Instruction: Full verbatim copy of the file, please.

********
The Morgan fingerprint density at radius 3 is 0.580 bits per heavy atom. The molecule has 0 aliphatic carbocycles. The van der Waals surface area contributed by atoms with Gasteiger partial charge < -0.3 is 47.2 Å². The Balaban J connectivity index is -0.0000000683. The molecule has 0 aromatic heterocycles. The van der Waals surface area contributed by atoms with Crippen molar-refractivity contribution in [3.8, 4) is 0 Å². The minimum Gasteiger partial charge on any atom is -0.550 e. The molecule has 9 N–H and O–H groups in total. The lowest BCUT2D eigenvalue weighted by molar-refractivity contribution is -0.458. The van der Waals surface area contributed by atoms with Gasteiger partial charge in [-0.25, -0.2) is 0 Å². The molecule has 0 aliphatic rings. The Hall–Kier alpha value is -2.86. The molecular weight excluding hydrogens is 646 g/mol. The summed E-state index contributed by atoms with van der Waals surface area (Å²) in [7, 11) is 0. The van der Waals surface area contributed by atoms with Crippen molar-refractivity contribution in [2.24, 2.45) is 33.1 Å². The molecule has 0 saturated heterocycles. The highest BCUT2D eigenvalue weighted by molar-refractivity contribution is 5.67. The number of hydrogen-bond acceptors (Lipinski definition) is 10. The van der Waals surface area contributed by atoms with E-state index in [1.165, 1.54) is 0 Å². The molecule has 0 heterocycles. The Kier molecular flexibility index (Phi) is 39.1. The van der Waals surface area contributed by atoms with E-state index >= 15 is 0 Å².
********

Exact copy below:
The Morgan fingerprint density at radius 3 is 0.580 bits per heavy atom. The molecule has 0 aliphatic carbocycles. The van der Waals surface area contributed by atoms with Gasteiger partial charge < -0.3 is 47.2 Å². The Balaban J connectivity index is -0.0000000683. The molecule has 0 aromatic heterocycles. The van der Waals surface area contributed by atoms with Crippen molar-refractivity contribution in [3.8, 4) is 0 Å². The minimum Gasteiger partial charge on any atom is -0.550 e. The molecule has 9 N–H and O–H groups in total. The lowest BCUT2D eigenvalue weighted by molar-refractivity contribution is -0.458. The van der Waals surface area contributed by atoms with Gasteiger partial charge in [-0.25, -0.2) is 0 Å². The molecule has 0 aliphatic rings. The Hall–Kier alpha value is -2.86. The molecular weight excluding hydrogens is 646 g/mol. The summed E-state index contributed by atoms with van der Waals surface area (Å²) in [7, 11) is 0. The van der Waals surface area contributed by atoms with Crippen molar-refractivity contribution in [2.24, 2.45) is 33.1 Å². The molecule has 0 saturated heterocycles. The highest BCUT2D eigenvalue weighted by molar-refractivity contribution is 5.67. The number of hydrogen-bond acceptors (Lipinski definition) is 10. The van der Waals surface area contributed by atoms with E-state index in [1.165, 1.54) is 0 Å². The molecule has 0 heterocycles. The Kier molecular flexibility index (Phi) is 39.1. The van der Waals surface area contributed by atoms with E-state index >= 15 is 0 Å².